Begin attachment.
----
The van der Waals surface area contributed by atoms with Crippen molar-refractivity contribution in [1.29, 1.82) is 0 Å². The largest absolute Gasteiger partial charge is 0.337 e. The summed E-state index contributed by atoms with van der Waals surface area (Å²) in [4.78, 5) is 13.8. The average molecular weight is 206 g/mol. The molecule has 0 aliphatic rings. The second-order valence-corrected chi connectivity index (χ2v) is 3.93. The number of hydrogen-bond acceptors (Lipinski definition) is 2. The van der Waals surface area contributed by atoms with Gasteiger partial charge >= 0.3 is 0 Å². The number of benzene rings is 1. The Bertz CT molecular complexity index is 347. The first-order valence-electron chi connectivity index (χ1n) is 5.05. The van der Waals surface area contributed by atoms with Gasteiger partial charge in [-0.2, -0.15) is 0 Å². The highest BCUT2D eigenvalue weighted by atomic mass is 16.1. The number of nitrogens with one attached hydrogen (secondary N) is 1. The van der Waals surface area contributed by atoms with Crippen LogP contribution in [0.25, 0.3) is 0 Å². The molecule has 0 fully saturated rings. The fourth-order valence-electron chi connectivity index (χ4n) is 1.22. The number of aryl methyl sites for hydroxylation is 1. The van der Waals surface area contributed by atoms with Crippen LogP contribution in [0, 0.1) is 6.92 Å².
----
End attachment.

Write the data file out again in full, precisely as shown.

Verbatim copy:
The van der Waals surface area contributed by atoms with Crippen molar-refractivity contribution in [1.29, 1.82) is 0 Å². The largest absolute Gasteiger partial charge is 0.337 e. The summed E-state index contributed by atoms with van der Waals surface area (Å²) in [4.78, 5) is 13.8. The average molecular weight is 206 g/mol. The molecule has 0 aliphatic rings. The second-order valence-corrected chi connectivity index (χ2v) is 3.93. The number of hydrogen-bond acceptors (Lipinski definition) is 2. The van der Waals surface area contributed by atoms with Gasteiger partial charge >= 0.3 is 0 Å². The number of benzene rings is 1. The Bertz CT molecular complexity index is 347. The first-order valence-electron chi connectivity index (χ1n) is 5.05. The van der Waals surface area contributed by atoms with Gasteiger partial charge in [-0.2, -0.15) is 0 Å². The highest BCUT2D eigenvalue weighted by atomic mass is 16.1. The number of nitrogens with one attached hydrogen (secondary N) is 1. The van der Waals surface area contributed by atoms with Crippen LogP contribution in [0.25, 0.3) is 0 Å². The molecule has 0 fully saturated rings. The fourth-order valence-electron chi connectivity index (χ4n) is 1.22. The number of aryl methyl sites for hydroxylation is 1. The van der Waals surface area contributed by atoms with Crippen LogP contribution in [0, 0.1) is 6.92 Å².